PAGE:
You can help protect your child from getting croup by helping them wash their hands frequently and avoiding people who are sick.
Fighting the Flu
Each year, millions of children will contract the flu. The flu, or influenza virus, is an illness that affects the nose, upper airways, throat and lungs. The flu is highly contagious and can be spread through bodily fluids, such as mucus and saliva, that easily get into the air when you sneeze or cough.
If your child is presenting symptoms such as fever, headache, muscle pain, dry cough, chills, sore throat, nasal congestion, fatigue or an upset stomach, they may have the flu. In children, fevers from the flu typically result in higher temperatures than in adults, around 103 to 105 F. Infected persons are contagious one day before symptoms appear and five to seven days after becoming ill.
Dr. El-Hasan say that to prevent the spread of respiratory illnesses “kids have to promote good handwashing, should not share drinks or utensils, and parents should keep their kids home from school if they have fever.”
This is because the virus lives on surfaces and can be spread through the air, so it is also important to encourage your child to cover their nose and mouth when coughing or sneezing and wash their hands frequently.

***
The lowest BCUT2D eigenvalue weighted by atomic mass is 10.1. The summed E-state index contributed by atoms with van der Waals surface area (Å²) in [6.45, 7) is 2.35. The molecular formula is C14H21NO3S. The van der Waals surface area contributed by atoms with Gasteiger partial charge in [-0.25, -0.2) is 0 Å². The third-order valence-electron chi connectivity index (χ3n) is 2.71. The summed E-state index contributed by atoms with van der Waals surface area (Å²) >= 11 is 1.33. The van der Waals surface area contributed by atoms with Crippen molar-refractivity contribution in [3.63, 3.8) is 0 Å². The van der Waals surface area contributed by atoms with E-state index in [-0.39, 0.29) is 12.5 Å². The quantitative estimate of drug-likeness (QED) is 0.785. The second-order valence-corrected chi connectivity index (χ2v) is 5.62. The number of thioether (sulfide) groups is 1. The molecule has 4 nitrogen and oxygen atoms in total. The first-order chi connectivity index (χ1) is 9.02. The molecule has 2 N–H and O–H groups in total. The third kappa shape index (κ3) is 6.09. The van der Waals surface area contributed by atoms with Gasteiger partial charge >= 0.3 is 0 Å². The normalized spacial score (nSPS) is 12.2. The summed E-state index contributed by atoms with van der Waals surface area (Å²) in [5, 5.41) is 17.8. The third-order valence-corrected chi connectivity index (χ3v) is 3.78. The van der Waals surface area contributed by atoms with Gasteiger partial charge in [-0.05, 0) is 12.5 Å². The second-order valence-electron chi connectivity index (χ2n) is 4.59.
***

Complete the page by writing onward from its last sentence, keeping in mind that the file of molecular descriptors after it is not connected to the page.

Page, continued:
In order to protect your child from the flu, Dr. El-Hasan recommends taking them to get a flu vaccine every year. “With all my heart I recommend vaccines,” he says. “It’s a very serious issue. Yes, the flu vaccine does not always 100% match the influenza strains people get. But, even if that’s the case, in many instances the vaccine will at least take the edge off or reduce the severity of the symptoms.”
All children 6 months and older can receive a flu shot. Dr. El-Hasan also recommends that parents receive flu vaccines. “All parents—everyone—should receive vaccines,” he says. “You are protecting everyone around you when you get vaccinated. Studies show that one-third of people with the flu don’t show symptoms. Vaccines will help reduce this number.” To find a flu vaccine near you, visit the Flu Vaccine Finder.
If you believe your child has the flu, see a healthcare professional as soon as possible. Your doctor may prescribe an antiviral that will help relieve your child’s flu symptoms if taken within a day or two of getting sick.
The CDC estimates that over 10 million children were affected by the flu in 2018 and about 50,000 children were hospitalized due to complications from the illness that year. Taking steps to protect your child through vaccination and hygiene will help greatly reduce their chances of developing serious flu symptoms. Dr. El-Hasan says that “the best preventive care is a healthy lifestyle. Make sure you eat well, rest and take care of your body.”
It can be concerning when your child is ill with a respiratory illness. However, illnesses such as RSV, croup and the flu are common and treatable. Taking the necessary steps to prevent catching the illness, as well as proper care if illness does occur, will keep your child safe and healthy.
Related Topic: Health & Wellness